Factors that Influenced the Emergence of Sociology




Factors that influenced the emergence of Sociology:

1. Commercial Revolution: This revolution refers to a series of events between 1450 CE and 1800 CE. These events signaled a change from the largely subsistence and stagnant economy of Medieval Europe, to a more dynamic and worldwide system. The commercial revolution refers to the expansion of trade and commerce to large scale production, which resulted in the consolidation of the economic and political power of European countries. The shift from land routes to sea routes began. European markets were flooded with new commodities, spices, and textiles from the East. Expansion of Banking Services took place and it was an important feature of the commercial revolution. Paper currency was introduced. This revolutionary change also promoted the rise of the middle classes to economic power, which became very influential. All these changes have resulted in changing social relationships in society. The nature and forms of such changes have become the subject-matter of Sociology.

2. Industrial Revolution: The Industrial Revolution that took place in the 18th century in England, brought about great changes in the social and economic life of the people. First in England, then in other countries of Europe, and later on other continents. The industrial revolution was not a single event. There were many interrelated developments that affected the social setting. During the Industrial Revolution, new tools and techniques were discovered, which could produce goods on a large-scale. During 1760-1830, a series of inventions of tools and techniques, and organisation of production took place. This gave rise to the factory system of production. Thus, a change in the economy from feudal to the capitalist system of production.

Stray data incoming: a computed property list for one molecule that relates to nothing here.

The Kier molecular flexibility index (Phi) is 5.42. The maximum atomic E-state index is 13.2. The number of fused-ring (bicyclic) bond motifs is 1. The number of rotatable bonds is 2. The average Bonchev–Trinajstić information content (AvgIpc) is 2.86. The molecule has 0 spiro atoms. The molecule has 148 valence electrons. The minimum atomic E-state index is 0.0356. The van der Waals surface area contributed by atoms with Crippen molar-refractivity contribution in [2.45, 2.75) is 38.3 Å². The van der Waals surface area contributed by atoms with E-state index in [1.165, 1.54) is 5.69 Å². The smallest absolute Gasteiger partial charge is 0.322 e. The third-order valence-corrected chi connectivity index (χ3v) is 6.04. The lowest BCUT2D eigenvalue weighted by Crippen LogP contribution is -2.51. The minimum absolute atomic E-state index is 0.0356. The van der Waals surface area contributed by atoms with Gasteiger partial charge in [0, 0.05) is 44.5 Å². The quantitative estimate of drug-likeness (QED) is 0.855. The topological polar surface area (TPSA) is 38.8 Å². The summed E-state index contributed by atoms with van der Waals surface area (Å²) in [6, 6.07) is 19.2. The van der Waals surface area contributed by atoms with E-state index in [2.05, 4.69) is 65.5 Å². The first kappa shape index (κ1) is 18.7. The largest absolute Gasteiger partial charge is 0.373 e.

A class of capitalists emerged, which controlled the industrial system. Due to this revolution, society moved from age-old handmade goods to the ‘new age’ machine-made goods. The Industrial Revolution affected society to a great extent.